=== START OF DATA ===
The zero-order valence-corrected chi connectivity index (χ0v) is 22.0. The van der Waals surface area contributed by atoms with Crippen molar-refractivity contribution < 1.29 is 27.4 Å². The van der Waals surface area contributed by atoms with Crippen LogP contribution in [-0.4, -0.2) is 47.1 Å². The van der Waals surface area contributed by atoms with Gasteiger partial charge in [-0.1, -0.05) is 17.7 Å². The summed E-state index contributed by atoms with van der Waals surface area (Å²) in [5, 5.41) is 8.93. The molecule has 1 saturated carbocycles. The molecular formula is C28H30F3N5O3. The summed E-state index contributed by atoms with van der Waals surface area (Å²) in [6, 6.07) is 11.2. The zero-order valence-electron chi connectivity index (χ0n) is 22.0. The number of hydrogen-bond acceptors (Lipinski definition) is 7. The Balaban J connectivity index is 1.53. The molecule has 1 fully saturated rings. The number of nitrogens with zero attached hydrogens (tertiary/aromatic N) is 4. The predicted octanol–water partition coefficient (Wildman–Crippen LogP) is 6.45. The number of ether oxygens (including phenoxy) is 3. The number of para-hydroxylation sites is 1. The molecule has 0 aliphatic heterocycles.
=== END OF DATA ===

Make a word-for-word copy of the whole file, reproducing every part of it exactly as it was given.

The zero-order valence-corrected chi connectivity index (χ0v) is 22.0. The van der Waals surface area contributed by atoms with Crippen molar-refractivity contribution < 1.29 is 27.4 Å². The van der Waals surface area contributed by atoms with Crippen LogP contribution in [-0.4, -0.2) is 47.1 Å². The van der Waals surface area contributed by atoms with Gasteiger partial charge in [-0.1, -0.05) is 17.7 Å². The summed E-state index contributed by atoms with van der Waals surface area (Å²) in [5, 5.41) is 8.93. The molecule has 1 saturated carbocycles. The molecular formula is C28H30F3N5O3. The summed E-state index contributed by atoms with van der Waals surface area (Å²) in [6, 6.07) is 11.2. The zero-order valence-electron chi connectivity index (χ0n) is 22.0. The number of hydrogen-bond acceptors (Lipinski definition) is 7. The Balaban J connectivity index is 1.53. The molecule has 1 fully saturated rings. The number of nitrogens with zero attached hydrogens (tertiary/aromatic N) is 4. The predicted octanol–water partition coefficient (Wildman–Crippen LogP) is 6.45. The number of ether oxygens (including phenoxy) is 3. The number of para-hydroxylation sites is 1. The molecule has 0 aliphatic heterocycles.